Commentary: Cities Are Acting On Climate Change. Will The New Administration Join?

This article was published in The Huffington Post on December 14, 2016. 

Cities Are Acting On Climate Change. Will The New Administration Join?

By Sam Adams

Sam Adams is Director of WRI United States. He was mayor of Portland, Oregon from 2009 to 2012.

Mayors don’t have the luxury of ignoring on-the-ground hazards of our changing planet: The lives and livelihoods of their constituents are front and center. Local officials cannot afford to wait – and fortunately, they’re not.

Despite some troubling signs around appointments in the new administration, President-elect Trump can still take action on climate and energy that will enhance competitiveness, drive job creation, and protect America’s interests, coastlines and assets. U.S. cities generate 85 percent of the nation’s GDP, so they are great place to look for economic growth.

Mayors and local leaders are leading the way on climate and clean energy – from renewable energy initiatives to public transport to building efficiency. They are looking to invest in local infrastructure and want to ensure it is built to last. Since the election, their motivation has only increased.

City leaders are acting on climate because it’s in their political and economic self-interest to do so. They see how communities are being impacted by a warming world, whether it’s the recent devastating fires around Gatlinburg, Tennessee; severe droughts in Tucson, Arizona; rising sea levels in Miami, Florida; or epic flooding after Hurricane Matthew around Fayetteville, North Carolina.

Mayors have to deal with these costly impacts. They know that acting today to prepare their communities can save money over the long term.

Estimates suggest that the impacts from climate change will cost the global economy $500 billion annually by 2050, including from coastal flooding, more extreme weather and diminished crop yields. U.S. cities on the shoreline are particularly at risk, and their harbors are access points for goods that are transported throughout America’s heartland.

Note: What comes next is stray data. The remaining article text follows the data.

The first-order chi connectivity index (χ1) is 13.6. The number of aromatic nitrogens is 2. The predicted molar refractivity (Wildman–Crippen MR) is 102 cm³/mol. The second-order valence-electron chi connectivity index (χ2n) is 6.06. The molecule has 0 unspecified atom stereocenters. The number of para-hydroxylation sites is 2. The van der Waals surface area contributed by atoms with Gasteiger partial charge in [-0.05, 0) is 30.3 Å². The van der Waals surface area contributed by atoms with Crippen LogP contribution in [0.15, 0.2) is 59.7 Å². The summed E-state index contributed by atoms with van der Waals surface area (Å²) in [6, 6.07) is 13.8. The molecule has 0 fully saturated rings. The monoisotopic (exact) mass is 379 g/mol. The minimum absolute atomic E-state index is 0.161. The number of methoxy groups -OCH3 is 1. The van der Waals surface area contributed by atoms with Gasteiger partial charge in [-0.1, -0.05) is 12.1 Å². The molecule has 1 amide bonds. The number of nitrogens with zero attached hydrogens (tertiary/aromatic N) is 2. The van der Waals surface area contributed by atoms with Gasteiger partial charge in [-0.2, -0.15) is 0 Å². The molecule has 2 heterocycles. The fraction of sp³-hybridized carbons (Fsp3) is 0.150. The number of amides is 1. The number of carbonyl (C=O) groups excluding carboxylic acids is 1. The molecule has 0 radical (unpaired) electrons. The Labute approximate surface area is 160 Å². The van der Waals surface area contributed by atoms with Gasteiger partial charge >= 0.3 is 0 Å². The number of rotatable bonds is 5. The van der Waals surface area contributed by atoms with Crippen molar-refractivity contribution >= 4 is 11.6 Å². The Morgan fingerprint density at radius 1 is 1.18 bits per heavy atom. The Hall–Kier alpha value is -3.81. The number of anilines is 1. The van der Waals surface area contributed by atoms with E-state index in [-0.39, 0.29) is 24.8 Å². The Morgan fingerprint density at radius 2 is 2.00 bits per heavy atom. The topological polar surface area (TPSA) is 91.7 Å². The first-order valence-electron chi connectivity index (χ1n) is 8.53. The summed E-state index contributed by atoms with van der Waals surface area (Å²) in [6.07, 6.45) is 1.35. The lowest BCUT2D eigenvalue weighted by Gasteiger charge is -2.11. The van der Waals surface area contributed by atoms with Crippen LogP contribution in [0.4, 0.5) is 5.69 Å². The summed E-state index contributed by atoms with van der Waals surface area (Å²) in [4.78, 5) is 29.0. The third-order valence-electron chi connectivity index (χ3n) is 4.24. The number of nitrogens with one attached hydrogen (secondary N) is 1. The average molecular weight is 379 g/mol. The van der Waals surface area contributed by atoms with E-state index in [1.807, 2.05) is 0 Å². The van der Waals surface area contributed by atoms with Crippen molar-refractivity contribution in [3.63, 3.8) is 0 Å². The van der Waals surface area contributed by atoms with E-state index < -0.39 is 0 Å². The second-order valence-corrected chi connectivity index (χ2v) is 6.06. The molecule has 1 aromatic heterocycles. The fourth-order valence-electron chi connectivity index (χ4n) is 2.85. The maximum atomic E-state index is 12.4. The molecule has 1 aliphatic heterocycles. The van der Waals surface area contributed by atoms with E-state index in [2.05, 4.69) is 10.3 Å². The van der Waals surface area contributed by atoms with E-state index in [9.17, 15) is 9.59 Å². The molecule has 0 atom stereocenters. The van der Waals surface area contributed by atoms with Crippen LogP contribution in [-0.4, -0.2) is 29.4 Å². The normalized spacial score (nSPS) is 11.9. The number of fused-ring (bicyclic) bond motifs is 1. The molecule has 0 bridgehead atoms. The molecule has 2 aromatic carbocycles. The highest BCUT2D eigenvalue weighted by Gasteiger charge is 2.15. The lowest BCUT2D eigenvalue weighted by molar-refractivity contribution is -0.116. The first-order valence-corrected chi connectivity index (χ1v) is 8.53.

The good news is that taking action to tackle climate change in cities will boost economic growth, create jobs and make our cities more dynamic. Low-carbon cities are better designed, less congested and more efficient, which makes them more productive.

The New Climate Economy has found that smart urban growth can save the United States $200 billion annually. For example, making U.S. cities more transit-friendly could reduce car use by 50 percent and household expenditure by 20 percent, while cutting greenhouse gases. Climate-smart measures can also boost employment. For example, spending on public transport has been found to create more job growth, by 10 to 20 percent, over road construction.

Cities that embrace a low-carbon future can also help to attract businesses. Many companies are looking to locate their businesses and operations where they can get access to low-carbon energy. Major companies like Walmart, Mircrosoft and Amazon are all investing in and increasing their sourcing from renewable energy.